Twenty-years-ago San José was a barren wasteland when it came to restaurants offering fine dining and International cuisine.
There were a few scattered around town, but because of their scarcity often reserved for that special occasion. Inside the Hotel Bergerac in Los Yoses, Jeane Claude Fromont, the much revered chef of theL’Ile de France (now in Escazú, 2289-7533), would concoct French haute cuisine to satisfy the palate of any gourmet.
A short distance up the road, Le Chandelier’s (2225-3980) chef Claude Dubuis’ traditional French cuisine was considered by many patrons to be the best in the country. Located in a splendid old mansion, the restaurant remains popular today for corporate events and romantic candlelight dinners. The small, intimateLa Bastille (2255-4994) on Paseo Colon has been around for mor than five decades and is still serving excellent, classic, French cuisine and now the Swiss Owner/chef has added to the menu some specialties from his country.
There were a few Italian eateries around town including San José’s longest standing restaurant the Balcón de Europa, which opened in 1909. Chef Franco Piatti offered home-style cuisine from central Italy in a friendly, family atmosphere. However, after his death the restaurant on Calle 9 struggled to survive, but lost the charm that Piatti instilled in it and is now closed.
Fast food outlets were few and far between, and the city’s mainstays were mom & pop sodas and the counters in the Mercado Central, which was founded in 1880. These inexpensive, squeaky clean, family-run eateries offered satisfying meals for a few colons, and, even today, one can sate one’s hunger for ¢2,000 to 2500 ($4-5). The lunchtime order of the day is thecasado, that means “married” and is the perfect marriage of typical fare; a combination of white rice, black beans, fried ripe plantain, picadillo, a finely chopped mixture of cooked vegetables, a small shredded cabbage salad and a choice of meat, chicken or fish. Patrons also get a fresh fruit drink and a small portion of flan or plain cake.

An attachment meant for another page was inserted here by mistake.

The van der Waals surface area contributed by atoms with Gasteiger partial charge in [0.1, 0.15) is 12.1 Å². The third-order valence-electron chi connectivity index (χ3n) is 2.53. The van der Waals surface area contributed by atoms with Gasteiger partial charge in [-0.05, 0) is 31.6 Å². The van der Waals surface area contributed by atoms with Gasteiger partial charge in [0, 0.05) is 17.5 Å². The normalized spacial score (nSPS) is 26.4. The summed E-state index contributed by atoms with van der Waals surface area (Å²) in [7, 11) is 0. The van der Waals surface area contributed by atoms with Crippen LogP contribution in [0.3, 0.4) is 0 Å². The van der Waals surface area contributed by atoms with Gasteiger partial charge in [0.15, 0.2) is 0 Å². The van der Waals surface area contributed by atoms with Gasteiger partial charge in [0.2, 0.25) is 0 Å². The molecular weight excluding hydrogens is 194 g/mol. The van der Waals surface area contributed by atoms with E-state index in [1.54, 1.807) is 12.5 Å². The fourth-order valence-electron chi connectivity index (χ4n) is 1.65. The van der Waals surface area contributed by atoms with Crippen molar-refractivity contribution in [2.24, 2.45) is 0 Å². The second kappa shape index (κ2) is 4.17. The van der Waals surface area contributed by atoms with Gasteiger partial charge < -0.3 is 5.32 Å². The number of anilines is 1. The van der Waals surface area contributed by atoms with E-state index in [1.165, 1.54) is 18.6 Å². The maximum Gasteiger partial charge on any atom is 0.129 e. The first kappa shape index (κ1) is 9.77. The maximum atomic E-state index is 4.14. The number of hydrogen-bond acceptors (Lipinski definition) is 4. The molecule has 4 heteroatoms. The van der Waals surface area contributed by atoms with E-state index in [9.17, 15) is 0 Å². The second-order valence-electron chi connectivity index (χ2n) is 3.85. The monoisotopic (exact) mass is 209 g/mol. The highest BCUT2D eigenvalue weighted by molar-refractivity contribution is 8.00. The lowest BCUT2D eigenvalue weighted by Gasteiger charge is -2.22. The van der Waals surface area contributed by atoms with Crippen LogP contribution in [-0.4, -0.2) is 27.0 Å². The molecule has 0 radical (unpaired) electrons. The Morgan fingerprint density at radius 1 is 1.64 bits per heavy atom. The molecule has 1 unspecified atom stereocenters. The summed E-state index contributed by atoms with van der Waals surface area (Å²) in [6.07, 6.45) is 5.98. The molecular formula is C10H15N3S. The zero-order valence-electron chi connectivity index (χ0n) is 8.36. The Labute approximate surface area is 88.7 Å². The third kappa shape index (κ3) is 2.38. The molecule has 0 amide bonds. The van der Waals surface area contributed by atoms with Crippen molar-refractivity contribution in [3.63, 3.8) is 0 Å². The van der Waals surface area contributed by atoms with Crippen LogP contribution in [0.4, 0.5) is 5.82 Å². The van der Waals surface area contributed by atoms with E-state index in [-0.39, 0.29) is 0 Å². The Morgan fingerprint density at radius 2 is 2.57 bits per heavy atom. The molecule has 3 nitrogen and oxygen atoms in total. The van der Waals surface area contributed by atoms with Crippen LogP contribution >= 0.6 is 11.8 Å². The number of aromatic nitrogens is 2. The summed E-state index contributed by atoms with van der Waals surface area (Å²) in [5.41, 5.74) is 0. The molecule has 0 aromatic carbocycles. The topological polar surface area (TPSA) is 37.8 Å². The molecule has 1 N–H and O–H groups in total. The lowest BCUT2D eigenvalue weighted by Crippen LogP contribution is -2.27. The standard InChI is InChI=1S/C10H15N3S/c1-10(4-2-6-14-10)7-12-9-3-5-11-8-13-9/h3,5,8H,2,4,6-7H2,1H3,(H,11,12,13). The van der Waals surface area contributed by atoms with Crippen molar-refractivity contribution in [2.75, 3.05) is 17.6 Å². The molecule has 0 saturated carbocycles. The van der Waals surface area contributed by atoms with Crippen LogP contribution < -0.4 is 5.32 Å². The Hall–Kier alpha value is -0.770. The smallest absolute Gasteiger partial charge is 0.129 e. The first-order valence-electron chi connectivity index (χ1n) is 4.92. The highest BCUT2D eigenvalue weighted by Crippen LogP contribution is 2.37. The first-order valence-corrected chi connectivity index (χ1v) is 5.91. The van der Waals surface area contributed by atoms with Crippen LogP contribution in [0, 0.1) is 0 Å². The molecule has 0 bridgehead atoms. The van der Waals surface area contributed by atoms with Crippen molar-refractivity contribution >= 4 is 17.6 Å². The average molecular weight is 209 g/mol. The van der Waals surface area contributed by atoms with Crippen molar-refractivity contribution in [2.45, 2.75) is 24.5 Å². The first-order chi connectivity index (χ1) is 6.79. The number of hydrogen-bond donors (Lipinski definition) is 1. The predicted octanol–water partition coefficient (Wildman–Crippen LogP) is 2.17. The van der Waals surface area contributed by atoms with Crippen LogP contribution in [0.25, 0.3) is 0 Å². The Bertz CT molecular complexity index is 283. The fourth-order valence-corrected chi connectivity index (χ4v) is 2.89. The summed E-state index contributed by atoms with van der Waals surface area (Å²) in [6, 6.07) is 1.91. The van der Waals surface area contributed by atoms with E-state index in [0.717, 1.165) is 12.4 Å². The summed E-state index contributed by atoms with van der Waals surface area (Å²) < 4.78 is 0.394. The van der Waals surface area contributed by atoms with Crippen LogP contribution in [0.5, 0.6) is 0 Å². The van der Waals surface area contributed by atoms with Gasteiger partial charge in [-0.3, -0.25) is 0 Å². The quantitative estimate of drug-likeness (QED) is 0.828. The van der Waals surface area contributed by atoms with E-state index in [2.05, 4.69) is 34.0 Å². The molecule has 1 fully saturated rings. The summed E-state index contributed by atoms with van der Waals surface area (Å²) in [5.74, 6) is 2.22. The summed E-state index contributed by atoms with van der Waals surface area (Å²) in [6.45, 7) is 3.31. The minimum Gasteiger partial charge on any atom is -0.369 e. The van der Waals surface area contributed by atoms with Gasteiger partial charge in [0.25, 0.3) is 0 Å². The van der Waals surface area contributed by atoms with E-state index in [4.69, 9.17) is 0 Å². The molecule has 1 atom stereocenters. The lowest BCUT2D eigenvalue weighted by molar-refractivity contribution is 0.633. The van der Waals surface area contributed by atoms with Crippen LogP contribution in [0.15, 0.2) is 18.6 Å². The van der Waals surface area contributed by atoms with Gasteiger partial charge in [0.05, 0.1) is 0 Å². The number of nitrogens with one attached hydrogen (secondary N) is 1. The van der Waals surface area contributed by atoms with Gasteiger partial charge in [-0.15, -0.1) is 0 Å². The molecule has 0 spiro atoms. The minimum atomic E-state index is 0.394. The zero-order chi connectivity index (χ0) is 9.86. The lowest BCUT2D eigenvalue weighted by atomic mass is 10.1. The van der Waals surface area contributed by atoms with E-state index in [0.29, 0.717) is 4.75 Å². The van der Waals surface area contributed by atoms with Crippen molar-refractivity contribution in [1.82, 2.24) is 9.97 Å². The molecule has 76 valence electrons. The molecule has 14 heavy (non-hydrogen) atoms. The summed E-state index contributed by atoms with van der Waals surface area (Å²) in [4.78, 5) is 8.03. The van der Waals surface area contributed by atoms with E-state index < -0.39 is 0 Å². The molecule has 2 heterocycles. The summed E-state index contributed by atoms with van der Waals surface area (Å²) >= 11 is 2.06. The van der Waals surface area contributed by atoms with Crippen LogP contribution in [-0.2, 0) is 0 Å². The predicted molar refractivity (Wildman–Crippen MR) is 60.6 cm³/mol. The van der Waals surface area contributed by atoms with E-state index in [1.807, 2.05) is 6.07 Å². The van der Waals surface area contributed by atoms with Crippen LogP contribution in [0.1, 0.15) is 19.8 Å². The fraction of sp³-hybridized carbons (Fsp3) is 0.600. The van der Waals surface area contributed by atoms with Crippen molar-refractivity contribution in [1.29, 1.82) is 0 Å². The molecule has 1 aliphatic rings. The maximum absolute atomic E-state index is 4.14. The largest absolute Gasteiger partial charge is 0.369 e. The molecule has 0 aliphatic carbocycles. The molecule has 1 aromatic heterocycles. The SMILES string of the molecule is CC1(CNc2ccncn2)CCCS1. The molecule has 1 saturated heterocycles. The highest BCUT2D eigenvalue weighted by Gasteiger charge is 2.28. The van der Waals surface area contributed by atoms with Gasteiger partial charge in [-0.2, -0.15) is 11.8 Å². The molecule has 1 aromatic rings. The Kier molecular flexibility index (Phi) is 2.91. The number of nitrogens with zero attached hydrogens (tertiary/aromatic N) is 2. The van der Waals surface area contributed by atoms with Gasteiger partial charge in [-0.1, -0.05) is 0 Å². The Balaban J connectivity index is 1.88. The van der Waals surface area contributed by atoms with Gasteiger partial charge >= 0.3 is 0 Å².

Times have certainly changed, and today chefs from all over the world, including excellent trained Costa Ricans, ply their trade in restaurants and hotels throughout the country. Downtown San José has an eclectic choice of restaurants, which offer international cuisine for every type of occasion and pocketbook.
In the heart of the city located in front of the Teatro Nacional, the Gran Hotel Costa Rica opened its doors in 1930 and has been declared an architectural, historic landmark. The Terrace Restaurant 1930 (2221-4011) overlooks the Plaza de la Cultura and is a renowned meeting place. It’s a wonderful spot for people watching as you enjoy breakfast, sip on a drink, partake in a light meal, or an al fresco dinner.
The hotel just changed hands, so there may be some news to report soon..
The national theater dates back to 1897 and the Café Britt Coffee Shop (2221-1329) offers a tempting array of coffees, pastries and light fare. It still maintains a neoclassical atmosphere reminiscent of a chic French café with high ceilings and windows, marble floors and tables, plus rotating art shows featuring local artists. It’s also a great meeting place before a performance or any time during the day.
In total contrast to the above, Restaurante Nuestra Tierra (2258-6500) south of the Plaza de la Democracia on Avenida 2, serves Costa Rican fare in a rustic ambience with wooden chairs and tables, plus a décor that creates the atmosphere of a humble campesino kitchen in bygone days. Open 24/7 the food is typical and tasty.
A short walk from San José’s new Chinatown the ever popular Tin Jo (2221-7605) offers a wonderful selection of Asian foods from Thailand, Vietnam, Indonesia, India, the Philippines, Japan and China, plus an excellent selection of vegetarian, vegan and gluten-free choices. In one of the restaurant’s many rooms, “candlelight Wednesday nights” with tables set for two offers a wonderful way to celebrate a special romantic occasion.